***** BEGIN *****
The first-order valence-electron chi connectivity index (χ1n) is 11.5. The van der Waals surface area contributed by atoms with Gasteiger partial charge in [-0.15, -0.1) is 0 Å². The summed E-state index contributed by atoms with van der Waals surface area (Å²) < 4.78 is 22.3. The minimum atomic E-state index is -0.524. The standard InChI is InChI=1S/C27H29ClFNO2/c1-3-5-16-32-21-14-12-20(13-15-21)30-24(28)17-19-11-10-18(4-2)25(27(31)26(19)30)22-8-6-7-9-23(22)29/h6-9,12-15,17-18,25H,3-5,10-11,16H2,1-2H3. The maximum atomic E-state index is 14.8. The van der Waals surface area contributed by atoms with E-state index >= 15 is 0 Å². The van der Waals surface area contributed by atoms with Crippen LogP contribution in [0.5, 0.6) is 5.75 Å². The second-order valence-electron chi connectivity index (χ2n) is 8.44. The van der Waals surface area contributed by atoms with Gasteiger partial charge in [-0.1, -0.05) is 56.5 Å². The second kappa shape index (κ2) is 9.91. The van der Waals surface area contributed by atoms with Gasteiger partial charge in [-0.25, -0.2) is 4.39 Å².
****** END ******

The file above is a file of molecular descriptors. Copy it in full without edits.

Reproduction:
The first-order valence-electron chi connectivity index (χ1n) is 11.5. The van der Waals surface area contributed by atoms with Gasteiger partial charge in [-0.15, -0.1) is 0 Å². The summed E-state index contributed by atoms with van der Waals surface area (Å²) < 4.78 is 22.3. The minimum atomic E-state index is -0.524. The standard InChI is InChI=1S/C27H29ClFNO2/c1-3-5-16-32-21-14-12-20(13-15-21)30-24(28)17-19-11-10-18(4-2)25(27(31)26(19)30)22-8-6-7-9-23(22)29/h6-9,12-15,17-18,25H,3-5,10-11,16H2,1-2H3. The maximum atomic E-state index is 14.8. The van der Waals surface area contributed by atoms with E-state index >= 15 is 0 Å². The van der Waals surface area contributed by atoms with Crippen LogP contribution in [0.5, 0.6) is 5.75 Å². The second-order valence-electron chi connectivity index (χ2n) is 8.44. The van der Waals surface area contributed by atoms with Gasteiger partial charge in [-0.1, -0.05) is 56.5 Å². The second kappa shape index (κ2) is 9.91. The van der Waals surface area contributed by atoms with Gasteiger partial charge in [-0.25, -0.2) is 4.39 Å².